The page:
When planning the same holiday year after year, how do you keep your celebration fresh and interesting while maintaining a sense of tradition? We asked our favorite bloggers and food people to share what’s inspiring their Thanksgiving planning this year. From ancestor’s recipes and falling leaves, to beautiful piles of ingredients and thoughtful home decor, there was no shortage of imagination. See what motivates some of the most creative minds we know, and then start planning your annual feast.
I first discovered the traditions surrounding Thanksgiving when I moved from France to the United States fifteen years ago. I had come to teach at an American university, and my friend Margaret invited me to spend Thanksgiving with her family. I still remember how cozy and warm the holiday felt to me; how the food – though different – was similar to some of the dishes my family ate while I was growing up.
I come from a rural area in Northeastern France where in these months, we grow plenty of winter squash (red kuri squash being a favorite), as well as apples, pears and root vegetables like celeriac and parsnips. Our cooking is filled with walnuts, chestnuts and mushrooms. To me, these foods are reminiscent of France in the fall.
Amazingly, where I currently live in New England, autumn is similar: the trees are magnificently colorful, apple picking abounds and we’re surrounded by beauty. These elements – and lingering memories of rural France – inspire my cooking.
Over the years, we’ve often attended Thanksgiving at friends’ houses, but this year, I am hosting Thanksgiving dinner with my husband’s Irish family. And I sure am excited.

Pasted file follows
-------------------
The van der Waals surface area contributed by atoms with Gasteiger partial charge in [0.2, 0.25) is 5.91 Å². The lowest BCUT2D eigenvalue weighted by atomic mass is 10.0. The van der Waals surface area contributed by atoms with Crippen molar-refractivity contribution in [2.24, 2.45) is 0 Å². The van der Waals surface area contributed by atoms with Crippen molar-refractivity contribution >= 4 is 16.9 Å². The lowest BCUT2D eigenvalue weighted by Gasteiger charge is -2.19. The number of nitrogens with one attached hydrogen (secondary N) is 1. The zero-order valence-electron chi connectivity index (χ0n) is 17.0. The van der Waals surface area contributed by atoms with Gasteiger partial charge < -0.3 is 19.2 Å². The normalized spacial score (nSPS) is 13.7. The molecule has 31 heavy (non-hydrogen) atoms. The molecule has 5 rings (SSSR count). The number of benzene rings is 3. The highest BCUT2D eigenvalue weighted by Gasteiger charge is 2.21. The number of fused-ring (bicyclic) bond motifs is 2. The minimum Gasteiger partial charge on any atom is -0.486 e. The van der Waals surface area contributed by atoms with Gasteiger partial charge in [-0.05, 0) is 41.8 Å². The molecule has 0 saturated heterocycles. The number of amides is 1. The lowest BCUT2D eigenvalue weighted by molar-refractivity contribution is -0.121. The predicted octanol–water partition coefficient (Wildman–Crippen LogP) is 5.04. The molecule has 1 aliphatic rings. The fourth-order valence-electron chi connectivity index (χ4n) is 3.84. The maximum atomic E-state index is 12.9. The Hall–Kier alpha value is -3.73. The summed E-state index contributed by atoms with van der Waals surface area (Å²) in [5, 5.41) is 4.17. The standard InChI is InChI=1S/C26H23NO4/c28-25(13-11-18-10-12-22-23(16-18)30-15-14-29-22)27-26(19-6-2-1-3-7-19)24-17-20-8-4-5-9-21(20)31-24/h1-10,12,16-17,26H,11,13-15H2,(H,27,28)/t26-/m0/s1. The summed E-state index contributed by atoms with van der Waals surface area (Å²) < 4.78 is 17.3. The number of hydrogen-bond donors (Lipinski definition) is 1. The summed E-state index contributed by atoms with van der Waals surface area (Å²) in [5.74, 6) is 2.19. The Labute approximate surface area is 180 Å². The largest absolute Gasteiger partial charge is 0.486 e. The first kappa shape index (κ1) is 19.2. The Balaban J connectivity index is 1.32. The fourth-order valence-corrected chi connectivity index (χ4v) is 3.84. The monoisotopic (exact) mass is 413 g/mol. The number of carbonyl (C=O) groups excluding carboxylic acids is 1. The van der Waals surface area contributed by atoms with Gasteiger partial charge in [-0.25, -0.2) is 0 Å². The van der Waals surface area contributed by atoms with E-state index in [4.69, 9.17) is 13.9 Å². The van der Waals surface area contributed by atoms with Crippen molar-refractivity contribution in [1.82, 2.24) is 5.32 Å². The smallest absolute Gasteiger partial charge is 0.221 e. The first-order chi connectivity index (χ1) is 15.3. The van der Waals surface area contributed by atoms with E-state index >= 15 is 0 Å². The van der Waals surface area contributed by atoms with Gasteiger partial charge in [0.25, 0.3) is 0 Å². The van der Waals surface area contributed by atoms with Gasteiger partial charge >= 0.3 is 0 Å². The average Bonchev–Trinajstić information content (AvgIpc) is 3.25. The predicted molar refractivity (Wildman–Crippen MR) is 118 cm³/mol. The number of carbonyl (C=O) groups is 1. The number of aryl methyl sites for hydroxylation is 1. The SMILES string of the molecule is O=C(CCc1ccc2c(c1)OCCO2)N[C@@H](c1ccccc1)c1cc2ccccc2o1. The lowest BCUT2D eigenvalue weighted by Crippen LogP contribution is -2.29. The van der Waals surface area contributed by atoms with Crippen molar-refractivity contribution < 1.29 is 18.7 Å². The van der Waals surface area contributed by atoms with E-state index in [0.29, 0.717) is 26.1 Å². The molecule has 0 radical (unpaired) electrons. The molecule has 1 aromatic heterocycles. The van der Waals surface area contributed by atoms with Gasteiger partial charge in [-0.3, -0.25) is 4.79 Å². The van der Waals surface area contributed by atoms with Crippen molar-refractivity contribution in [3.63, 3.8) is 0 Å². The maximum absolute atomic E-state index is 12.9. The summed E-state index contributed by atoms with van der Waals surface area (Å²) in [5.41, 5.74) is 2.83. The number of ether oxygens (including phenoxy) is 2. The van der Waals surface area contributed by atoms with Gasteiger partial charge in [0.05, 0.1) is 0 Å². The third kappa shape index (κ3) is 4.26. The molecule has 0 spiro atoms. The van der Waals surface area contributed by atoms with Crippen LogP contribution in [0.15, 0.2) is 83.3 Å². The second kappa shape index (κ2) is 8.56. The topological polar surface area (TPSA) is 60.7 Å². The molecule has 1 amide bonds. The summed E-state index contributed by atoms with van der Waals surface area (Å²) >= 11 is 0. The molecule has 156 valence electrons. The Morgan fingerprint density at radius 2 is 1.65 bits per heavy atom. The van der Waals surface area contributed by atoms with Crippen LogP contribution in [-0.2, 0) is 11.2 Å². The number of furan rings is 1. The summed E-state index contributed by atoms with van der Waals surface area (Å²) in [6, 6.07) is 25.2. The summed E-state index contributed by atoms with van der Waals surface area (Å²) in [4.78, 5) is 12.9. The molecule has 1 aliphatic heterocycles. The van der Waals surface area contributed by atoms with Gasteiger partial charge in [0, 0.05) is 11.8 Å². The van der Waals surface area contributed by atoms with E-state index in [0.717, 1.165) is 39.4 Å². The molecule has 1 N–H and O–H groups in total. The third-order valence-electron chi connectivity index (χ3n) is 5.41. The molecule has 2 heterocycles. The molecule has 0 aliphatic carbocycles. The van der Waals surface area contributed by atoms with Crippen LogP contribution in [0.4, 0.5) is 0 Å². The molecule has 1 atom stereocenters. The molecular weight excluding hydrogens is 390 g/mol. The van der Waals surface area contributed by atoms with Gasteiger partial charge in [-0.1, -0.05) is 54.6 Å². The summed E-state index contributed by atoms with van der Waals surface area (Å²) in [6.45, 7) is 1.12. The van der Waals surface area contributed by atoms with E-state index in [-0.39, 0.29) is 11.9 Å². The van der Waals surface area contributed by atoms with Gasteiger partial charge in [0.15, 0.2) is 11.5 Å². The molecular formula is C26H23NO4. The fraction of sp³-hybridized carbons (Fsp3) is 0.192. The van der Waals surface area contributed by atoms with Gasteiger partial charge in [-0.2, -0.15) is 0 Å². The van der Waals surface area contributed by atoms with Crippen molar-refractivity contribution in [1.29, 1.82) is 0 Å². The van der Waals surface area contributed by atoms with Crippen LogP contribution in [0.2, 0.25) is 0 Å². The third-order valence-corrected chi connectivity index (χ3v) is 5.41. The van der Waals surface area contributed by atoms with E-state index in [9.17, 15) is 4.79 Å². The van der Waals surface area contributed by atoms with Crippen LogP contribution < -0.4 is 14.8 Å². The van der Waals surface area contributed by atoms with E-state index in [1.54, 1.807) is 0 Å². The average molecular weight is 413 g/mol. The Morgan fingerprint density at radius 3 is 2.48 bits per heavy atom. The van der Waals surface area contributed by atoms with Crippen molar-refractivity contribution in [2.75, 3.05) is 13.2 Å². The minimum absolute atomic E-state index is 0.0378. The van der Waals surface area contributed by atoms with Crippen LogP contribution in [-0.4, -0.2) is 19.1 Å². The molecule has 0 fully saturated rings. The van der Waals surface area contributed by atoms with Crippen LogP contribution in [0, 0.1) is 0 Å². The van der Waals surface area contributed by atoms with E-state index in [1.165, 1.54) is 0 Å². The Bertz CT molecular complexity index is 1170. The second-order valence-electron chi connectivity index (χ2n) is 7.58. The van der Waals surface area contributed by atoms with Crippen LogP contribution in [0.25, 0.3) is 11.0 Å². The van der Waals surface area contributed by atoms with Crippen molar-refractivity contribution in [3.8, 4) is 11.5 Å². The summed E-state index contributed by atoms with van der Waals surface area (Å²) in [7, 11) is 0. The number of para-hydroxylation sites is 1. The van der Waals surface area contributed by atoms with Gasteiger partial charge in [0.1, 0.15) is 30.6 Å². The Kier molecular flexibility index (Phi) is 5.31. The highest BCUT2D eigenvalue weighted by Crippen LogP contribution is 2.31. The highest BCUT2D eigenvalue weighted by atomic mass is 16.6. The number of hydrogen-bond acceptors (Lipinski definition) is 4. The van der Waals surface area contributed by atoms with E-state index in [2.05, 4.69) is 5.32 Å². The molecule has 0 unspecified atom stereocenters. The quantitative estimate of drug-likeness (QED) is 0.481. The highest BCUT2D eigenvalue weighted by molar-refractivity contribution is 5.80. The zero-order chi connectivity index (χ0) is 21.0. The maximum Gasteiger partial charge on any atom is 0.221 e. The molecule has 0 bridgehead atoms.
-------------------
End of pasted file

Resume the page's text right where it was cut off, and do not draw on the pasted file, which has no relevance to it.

While some of our foods will follow tradition, I’ll be adding my unique twist. We’ll start with small appetizer verrines that will showcase layers of ricotta mousse and squash purée with greens and nuts. A kabocha squash and apple soup with spices will follow. I will prepare a red cabbage, celeriac and apple salad, and will bake a potato, celeriac and butternut squash gratin with turkey and stuffing. And for dessert, we’ll most likely indulge in something with chocolate and fruit, like chocolate and pear clafoutis. My menu will be a hybrid of my French roots and my American home – simple, delicious foods that speaks to our varied backgrounds.
We will be thankful to be sharing this special moment together, combining our French, Irish and American cultures. I hope you all have a happy and meaningful Thanksgiving, too.
For more Thanksgiving ideas, visit our Thanksgiving Inspiration Board Gallery.
Béatrice Peltre is the food writer, stylist and photographer behind the award-winning blog La Tartine Gourmande, wherein she tells stories about her life and food, illustrated by recipes and photographs. She is the author of the book La Tartine Gourmande: Recipes for an Inspired Life (Shambhala Inc.), currently on pre sale. Béatrice was born and raised in rural France, from which she draws her love for locally homegrown produce and nature.
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